Kiri

 
Kiri (April 9, 1993 - September 22, 2012)

“Men must endure their going hence,” Shakespeare wrote (King Lear, Act 5 Scene 2). We who remain must also endure our dear ones going hence. Kiri departed this life on Saturday, September 22, 2012.

Kiri had been here for almost half the time Wolf Park has been in existence. We watched him turn from an inky black pup to a striking black male, bulking even larger than his father Chinook. As the years passed, he silvered out, as black wolves do, if they live long enough. Sometimes visitors referred to him as “that white wolf.” At different times he has been beta male and omega, and then, after being moved to East Lake, alpha of the duo of Kiri and Socrates (aka The Pirate and the Parrot, and in old age, The Grumpy Old Men) and of the off-again on-again house party of Kiri, Socrates, and Vega. For the years he was one of the Grumpy Old Men he did not meet new people, but after Socrates’ death Kiri morphed into a complete social butterfly who delighted in making new friends and holding court among them.

For a captive wolf, he was a mighty hunter. A member of the Dream Team, he was one wolf that researcher Gabrielle Grunnert swore made the bison go on red alert (paraphrasing her) when he showed up in their pasture, and he once almost caught a very surprised white tail doe, who jumped into the field, and almost into Kiri’s jaws, as he and Socrates enjoyed a bisonless ramble there while their enclosure was mowed. Kiri grinned the rest of the day after nearly getting that deer. He was well past his prime when this exploit occurred, but I can still see him bounding through the tall grass, gamely trying to overtake the doe.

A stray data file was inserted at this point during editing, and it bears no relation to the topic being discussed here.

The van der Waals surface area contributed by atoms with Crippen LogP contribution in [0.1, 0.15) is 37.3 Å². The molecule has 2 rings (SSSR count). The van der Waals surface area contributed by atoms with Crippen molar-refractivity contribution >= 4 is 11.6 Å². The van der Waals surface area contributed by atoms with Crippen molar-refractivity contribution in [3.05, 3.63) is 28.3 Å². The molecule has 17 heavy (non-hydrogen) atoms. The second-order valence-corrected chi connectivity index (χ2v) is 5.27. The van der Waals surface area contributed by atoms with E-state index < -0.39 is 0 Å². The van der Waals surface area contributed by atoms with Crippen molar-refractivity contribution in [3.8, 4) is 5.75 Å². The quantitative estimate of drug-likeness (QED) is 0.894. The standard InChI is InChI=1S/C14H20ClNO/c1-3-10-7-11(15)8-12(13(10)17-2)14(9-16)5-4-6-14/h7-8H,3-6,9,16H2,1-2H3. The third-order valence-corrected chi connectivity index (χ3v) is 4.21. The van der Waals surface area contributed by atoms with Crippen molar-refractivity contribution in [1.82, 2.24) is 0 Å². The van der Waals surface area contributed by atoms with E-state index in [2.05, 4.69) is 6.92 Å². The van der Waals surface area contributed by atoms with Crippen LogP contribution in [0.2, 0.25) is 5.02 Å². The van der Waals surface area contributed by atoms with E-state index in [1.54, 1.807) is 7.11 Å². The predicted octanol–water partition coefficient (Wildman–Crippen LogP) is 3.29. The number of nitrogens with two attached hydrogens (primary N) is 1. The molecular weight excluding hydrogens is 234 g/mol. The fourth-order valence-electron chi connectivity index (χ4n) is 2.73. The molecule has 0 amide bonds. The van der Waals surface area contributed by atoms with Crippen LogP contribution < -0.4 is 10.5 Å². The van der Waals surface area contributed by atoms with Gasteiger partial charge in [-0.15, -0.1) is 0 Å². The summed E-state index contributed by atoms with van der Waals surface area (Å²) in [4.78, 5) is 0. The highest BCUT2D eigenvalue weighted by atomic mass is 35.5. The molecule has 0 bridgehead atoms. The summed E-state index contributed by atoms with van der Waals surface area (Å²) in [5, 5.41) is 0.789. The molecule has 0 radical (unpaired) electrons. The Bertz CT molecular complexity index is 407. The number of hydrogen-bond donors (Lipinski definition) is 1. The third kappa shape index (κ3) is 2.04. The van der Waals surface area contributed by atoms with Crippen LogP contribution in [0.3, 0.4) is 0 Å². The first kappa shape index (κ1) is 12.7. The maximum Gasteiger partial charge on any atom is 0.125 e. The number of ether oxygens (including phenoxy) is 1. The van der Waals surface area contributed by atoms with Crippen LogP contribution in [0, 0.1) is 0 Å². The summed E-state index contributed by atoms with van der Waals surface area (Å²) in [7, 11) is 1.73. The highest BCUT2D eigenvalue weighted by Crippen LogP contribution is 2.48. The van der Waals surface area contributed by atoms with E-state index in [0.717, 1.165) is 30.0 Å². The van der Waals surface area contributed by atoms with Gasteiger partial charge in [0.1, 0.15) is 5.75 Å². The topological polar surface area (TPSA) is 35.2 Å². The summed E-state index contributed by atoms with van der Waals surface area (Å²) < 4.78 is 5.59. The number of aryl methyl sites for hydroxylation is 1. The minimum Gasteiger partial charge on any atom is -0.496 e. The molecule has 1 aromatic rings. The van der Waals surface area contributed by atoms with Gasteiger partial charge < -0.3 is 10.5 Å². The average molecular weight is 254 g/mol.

This spring (2012) Kiri took every day as it came. He also took things like the medical bag, and other “low hanging fruit” if we assumed that, because he was old, and his eyes and ears lost their sharpness, that he wasn’t aware of treasure within reach of an old pirate.

On some days, once the threatened heat wave arrived, he did seem quite tired, until evening brought cooler temperatures, at which point he still perked up like a plant reviving after a good watering.

His team of human care givers showed up every evening in pairs or sometimes larger groups to help Kiri with his personal hygiene (a job affectionately nicknamed “Roo Booty Duty” from his nickname of Kiri Roo which came from his practice of “rooing” at us when we approached). One day I failed to keep the hose out of his reach. We usually do NOT pass hoses through the fence into an enclosure with a wolf in it, but in the interests of copious water for Kiri’s hygiene, we sometimes made an exception of him. Kiri grabbed the hose and I found myself in a tug-o-hose water fight with a geriatric predator who still knew how to seize an opportunity – and a rubber “yard snake.” The Kiri Fan Club also brought favorite foods, including one volunteer, Blake, who brought out a camp stove and cooked omelets on site for Kiri. Several interns came back for the Walk for Wolves on September 15. They were walking as a Pack, and had named themselves “Pirates of the Kiribbean.” They were all happy to visit Kiri again and he was happy to see them.